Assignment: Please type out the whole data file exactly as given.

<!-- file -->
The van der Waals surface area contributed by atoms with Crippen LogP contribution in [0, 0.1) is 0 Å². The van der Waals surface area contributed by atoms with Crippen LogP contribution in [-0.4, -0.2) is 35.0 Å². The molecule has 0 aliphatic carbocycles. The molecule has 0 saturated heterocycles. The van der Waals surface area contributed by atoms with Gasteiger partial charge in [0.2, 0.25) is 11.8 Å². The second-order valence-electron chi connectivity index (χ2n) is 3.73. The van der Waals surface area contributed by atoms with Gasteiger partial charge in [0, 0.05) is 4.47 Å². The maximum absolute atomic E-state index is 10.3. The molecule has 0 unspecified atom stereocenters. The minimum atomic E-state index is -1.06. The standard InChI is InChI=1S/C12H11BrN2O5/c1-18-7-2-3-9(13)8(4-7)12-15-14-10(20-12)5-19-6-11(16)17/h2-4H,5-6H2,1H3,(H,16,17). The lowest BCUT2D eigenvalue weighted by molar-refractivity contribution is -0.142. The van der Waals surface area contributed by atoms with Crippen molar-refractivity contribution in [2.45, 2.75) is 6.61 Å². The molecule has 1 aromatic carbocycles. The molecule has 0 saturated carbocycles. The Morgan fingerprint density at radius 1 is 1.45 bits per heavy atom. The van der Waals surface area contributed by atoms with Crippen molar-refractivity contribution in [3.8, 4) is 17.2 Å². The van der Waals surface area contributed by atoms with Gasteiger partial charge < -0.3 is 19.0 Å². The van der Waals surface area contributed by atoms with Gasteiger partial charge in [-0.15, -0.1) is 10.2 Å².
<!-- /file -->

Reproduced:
The van der Waals surface area contributed by atoms with Crippen LogP contribution in [0, 0.1) is 0 Å². The van der Waals surface area contributed by atoms with Crippen LogP contribution in [-0.4, -0.2) is 35.0 Å². The molecule has 0 aliphatic carbocycles. The molecule has 0 saturated heterocycles. The van der Waals surface area contributed by atoms with Gasteiger partial charge in [0.2, 0.25) is 11.8 Å². The second-order valence-electron chi connectivity index (χ2n) is 3.73. The van der Waals surface area contributed by atoms with Gasteiger partial charge in [0, 0.05) is 4.47 Å². The maximum absolute atomic E-state index is 10.3. The molecule has 0 unspecified atom stereocenters. The minimum atomic E-state index is -1.06. The standard InChI is InChI=1S/C12H11BrN2O5/c1-18-7-2-3-9(13)8(4-7)12-15-14-10(20-12)5-19-6-11(16)17/h2-4H,5-6H2,1H3,(H,16,17). The lowest BCUT2D eigenvalue weighted by molar-refractivity contribution is -0.142. The van der Waals surface area contributed by atoms with Crippen molar-refractivity contribution in [2.45, 2.75) is 6.61 Å². The molecule has 1 aromatic carbocycles. The molecule has 0 saturated carbocycles. The Morgan fingerprint density at radius 1 is 1.45 bits per heavy atom. The van der Waals surface area contributed by atoms with Crippen molar-refractivity contribution in [3.8, 4) is 17.2 Å². The van der Waals surface area contributed by atoms with Gasteiger partial charge < -0.3 is 19.0 Å². The van der Waals surface area contributed by atoms with Gasteiger partial charge in [-0.15, -0.1) is 10.2 Å².